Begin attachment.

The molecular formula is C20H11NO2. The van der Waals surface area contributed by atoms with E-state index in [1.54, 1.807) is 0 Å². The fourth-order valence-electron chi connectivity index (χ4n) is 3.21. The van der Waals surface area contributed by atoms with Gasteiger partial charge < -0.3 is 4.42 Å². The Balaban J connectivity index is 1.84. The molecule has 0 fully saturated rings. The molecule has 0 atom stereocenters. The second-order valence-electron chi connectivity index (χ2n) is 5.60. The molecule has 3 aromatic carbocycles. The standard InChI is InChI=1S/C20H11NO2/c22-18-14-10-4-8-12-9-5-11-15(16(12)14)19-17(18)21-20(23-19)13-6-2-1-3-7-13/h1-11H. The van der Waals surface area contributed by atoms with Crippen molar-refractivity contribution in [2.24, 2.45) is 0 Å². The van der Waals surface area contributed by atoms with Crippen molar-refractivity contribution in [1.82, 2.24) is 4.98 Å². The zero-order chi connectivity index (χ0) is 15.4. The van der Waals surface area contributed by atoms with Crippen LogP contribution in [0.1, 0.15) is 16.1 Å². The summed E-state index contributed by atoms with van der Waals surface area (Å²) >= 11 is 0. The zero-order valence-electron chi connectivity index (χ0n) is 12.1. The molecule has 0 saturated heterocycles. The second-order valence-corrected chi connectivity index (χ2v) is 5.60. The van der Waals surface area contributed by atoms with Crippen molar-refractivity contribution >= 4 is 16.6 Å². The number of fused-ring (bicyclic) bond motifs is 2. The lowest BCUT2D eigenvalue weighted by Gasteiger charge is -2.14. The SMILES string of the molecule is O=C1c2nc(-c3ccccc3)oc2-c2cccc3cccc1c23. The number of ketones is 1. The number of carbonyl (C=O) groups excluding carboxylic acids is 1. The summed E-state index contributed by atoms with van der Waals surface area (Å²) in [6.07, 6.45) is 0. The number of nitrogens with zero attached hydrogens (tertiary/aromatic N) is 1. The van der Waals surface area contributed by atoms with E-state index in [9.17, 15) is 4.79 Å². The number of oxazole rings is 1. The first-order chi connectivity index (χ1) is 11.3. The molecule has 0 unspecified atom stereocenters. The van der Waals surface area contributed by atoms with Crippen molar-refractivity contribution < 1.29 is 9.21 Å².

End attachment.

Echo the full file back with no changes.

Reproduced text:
The molecular formula is C20H11NO2. The van der Waals surface area contributed by atoms with E-state index in [1.54, 1.807) is 0 Å². The fourth-order valence-electron chi connectivity index (χ4n) is 3.21. The van der Waals surface area contributed by atoms with Gasteiger partial charge < -0.3 is 4.42 Å². The Balaban J connectivity index is 1.84. The molecule has 0 fully saturated rings. The molecule has 0 atom stereocenters. The second-order valence-electron chi connectivity index (χ2n) is 5.60. The molecule has 3 aromatic carbocycles. The standard InChI is InChI=1S/C20H11NO2/c22-18-14-10-4-8-12-9-5-11-15(16(12)14)19-17(18)21-20(23-19)13-6-2-1-3-7-13/h1-11H. The van der Waals surface area contributed by atoms with Crippen molar-refractivity contribution in [2.24, 2.45) is 0 Å². The van der Waals surface area contributed by atoms with Crippen molar-refractivity contribution in [1.82, 2.24) is 4.98 Å². The zero-order chi connectivity index (χ0) is 15.4. The van der Waals surface area contributed by atoms with Crippen LogP contribution in [0.1, 0.15) is 16.1 Å². The summed E-state index contributed by atoms with van der Waals surface area (Å²) >= 11 is 0. The zero-order valence-electron chi connectivity index (χ0n) is 12.1. The molecule has 0 saturated heterocycles. The second-order valence-corrected chi connectivity index (χ2v) is 5.60. The van der Waals surface area contributed by atoms with Crippen molar-refractivity contribution >= 4 is 16.6 Å². The number of fused-ring (bicyclic) bond motifs is 2. The lowest BCUT2D eigenvalue weighted by Gasteiger charge is -2.14. The SMILES string of the molecule is O=C1c2nc(-c3ccccc3)oc2-c2cccc3cccc1c23. The number of ketones is 1. The number of carbonyl (C=O) groups excluding carboxylic acids is 1. The summed E-state index contributed by atoms with van der Waals surface area (Å²) in [6.07, 6.45) is 0. The number of nitrogens with zero attached hydrogens (tertiary/aromatic N) is 1. The van der Waals surface area contributed by atoms with E-state index in [9.17, 15) is 4.79 Å². The number of oxazole rings is 1. The first-order chi connectivity index (χ1) is 11.3. The molecule has 0 unspecified atom stereocenters. The van der Waals surface area contributed by atoms with Crippen molar-refractivity contribution < 1.29 is 9.21 Å².